How can War be simultaneously antiquated and a pursuit of cutting edge technology? With respect to armament, news in the media suggests an entirely different picture than what can be measured in numbers, namely: “In the second half of the 20th century, In most areas wars became rarer than ever. Whereas in ancient agricultural societies human violence caused about 15 per cent of all deaths, during the twentieth century violence caused only 5 per cent of deaths, and in the early twenty-first century it is responsible for about 1 per cent of global mortality. In 2012 about 56 million people died throughout the world, 620,000 of them died due to human violence. (war killed 120,000 people and crime killed another 500,000). In contrast 800.000 committed suicide and 1.5 million died of diabetes. Sugar is no more dangerous than gunpowder.”
The wars of our era utilise the newest achievements in cutting-edge technology, and yet, with just slight exaggeration, we regard them as archaic, even barbaric activities, which, in spite of this, stake out quite a large slice of global economic output. (And of this, primarily from the black and grey zones.) The filmic, installational and painting elements of our exhibition all respond to this duplicity, with authentic documentary material originating from diverse sources amalgamated in the gallery space with lighter, more playful reflections upon them. In this way, the more pure, retrospective viewpoint of the archive adapts to the current subjective position that is saturated in emotion.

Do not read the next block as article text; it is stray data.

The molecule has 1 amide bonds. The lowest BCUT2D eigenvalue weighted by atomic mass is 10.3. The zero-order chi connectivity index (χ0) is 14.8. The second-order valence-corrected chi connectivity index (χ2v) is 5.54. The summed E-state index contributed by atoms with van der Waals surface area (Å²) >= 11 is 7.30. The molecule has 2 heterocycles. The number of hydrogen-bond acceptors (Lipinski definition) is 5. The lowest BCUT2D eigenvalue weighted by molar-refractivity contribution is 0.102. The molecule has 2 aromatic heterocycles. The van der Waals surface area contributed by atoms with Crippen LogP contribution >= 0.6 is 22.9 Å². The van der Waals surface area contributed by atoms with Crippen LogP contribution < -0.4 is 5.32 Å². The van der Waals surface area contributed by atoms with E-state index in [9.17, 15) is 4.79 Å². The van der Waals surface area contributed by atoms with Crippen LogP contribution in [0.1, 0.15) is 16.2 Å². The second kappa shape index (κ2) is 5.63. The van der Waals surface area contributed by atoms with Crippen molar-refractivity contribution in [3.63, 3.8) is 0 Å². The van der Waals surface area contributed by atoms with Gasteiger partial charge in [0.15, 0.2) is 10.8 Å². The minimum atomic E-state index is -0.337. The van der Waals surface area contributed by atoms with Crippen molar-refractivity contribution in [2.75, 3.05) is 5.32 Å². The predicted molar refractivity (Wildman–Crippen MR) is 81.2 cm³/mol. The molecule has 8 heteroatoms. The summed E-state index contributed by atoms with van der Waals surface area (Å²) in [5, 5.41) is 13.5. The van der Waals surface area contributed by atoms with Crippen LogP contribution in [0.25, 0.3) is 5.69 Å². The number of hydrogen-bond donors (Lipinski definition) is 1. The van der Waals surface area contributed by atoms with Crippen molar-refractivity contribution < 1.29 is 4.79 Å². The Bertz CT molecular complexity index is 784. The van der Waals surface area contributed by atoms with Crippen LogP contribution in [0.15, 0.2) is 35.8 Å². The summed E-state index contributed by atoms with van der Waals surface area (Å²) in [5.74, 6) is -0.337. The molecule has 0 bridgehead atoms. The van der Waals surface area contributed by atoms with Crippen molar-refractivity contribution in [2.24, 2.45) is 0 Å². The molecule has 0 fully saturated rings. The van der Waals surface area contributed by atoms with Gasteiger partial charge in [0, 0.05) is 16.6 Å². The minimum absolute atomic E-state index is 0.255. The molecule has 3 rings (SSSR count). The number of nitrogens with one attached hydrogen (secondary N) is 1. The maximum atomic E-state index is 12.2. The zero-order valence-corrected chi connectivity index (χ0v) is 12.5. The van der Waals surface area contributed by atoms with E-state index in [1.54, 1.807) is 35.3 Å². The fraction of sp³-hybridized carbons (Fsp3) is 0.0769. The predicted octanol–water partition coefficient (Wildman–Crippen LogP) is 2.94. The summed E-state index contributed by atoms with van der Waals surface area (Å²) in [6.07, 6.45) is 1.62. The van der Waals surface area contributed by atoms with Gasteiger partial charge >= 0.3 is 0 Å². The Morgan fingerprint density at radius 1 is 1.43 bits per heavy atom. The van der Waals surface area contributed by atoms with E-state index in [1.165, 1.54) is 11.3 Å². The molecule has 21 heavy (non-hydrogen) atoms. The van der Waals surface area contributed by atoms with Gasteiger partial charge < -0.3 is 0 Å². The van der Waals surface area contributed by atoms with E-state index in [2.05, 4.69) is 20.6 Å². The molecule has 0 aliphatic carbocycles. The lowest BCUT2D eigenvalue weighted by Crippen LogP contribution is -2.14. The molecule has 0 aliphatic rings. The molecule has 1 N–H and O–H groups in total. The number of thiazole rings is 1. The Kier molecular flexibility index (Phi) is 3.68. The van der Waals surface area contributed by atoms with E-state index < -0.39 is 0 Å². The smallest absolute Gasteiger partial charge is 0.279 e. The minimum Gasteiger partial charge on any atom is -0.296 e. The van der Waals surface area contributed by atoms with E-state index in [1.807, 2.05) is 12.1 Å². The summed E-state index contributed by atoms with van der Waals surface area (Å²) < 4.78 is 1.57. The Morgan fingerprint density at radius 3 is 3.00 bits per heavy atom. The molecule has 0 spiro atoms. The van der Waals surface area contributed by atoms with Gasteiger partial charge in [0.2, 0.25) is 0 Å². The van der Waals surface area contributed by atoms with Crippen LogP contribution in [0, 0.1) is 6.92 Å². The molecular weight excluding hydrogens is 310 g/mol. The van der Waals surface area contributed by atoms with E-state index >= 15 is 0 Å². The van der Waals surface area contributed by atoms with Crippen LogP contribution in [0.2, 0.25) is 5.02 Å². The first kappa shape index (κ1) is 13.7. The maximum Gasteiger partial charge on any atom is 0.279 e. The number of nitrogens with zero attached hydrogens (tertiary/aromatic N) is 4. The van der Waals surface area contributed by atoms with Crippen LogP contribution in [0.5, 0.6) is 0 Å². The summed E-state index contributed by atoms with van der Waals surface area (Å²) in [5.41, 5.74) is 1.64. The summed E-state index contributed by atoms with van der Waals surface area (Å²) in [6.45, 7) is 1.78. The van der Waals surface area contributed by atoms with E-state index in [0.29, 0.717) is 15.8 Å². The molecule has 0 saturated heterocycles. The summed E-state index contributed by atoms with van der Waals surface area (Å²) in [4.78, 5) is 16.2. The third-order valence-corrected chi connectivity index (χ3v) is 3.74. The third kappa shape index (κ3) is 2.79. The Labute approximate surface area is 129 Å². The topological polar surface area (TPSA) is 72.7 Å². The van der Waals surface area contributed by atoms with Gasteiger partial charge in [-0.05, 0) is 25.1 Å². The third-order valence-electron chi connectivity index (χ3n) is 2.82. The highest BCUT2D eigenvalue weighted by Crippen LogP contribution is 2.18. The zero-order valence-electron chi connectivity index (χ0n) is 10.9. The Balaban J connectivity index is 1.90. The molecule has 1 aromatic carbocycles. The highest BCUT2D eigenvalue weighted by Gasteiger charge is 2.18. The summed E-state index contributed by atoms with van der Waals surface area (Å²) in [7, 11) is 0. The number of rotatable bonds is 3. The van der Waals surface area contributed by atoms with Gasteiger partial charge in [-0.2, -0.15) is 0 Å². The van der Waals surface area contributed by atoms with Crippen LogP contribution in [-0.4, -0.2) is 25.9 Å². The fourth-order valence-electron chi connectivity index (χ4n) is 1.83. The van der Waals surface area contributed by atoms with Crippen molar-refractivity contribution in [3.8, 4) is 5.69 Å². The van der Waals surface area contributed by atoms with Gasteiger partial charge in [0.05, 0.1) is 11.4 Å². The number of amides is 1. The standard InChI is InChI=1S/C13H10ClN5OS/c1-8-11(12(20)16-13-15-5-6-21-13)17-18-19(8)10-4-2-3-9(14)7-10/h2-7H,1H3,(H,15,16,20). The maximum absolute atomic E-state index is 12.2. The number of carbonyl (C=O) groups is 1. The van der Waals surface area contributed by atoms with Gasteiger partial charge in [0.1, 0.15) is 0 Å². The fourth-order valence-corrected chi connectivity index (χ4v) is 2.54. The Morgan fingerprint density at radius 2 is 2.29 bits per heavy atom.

The images, video and sculptural elements appearing in the space of the Liget Gallery can be seen in a specific, even duplicitous arrangement. Our aim is to combine reality (or what we believe that to be) and fiction (or what we believe that to be) into a new and interpretable order, into such, that – in connection with the subject at our point of departure – it triggers new questions in the viewer. We have learned an enormous amount from 20th-21st-century literature: as a prime example, the Sebaldian novels of fact and fiction, in which documentary is filtered through the narrative subject, engendering entirely new correlations and a new quality: a kind of formation that is capable of bringing to the fore questions that were unelucidated up till now – on what is true and what is false, on the objective and the subjective. Within the media discourse, the post-internet, and in the political vernacular, the period that has become defined as the post-truth era, this approach has become particularly interesting to us.
 Yuval Noah Harari: Homo Deus – A Brief History of Tomorrow. London: Harvill Secker, 2016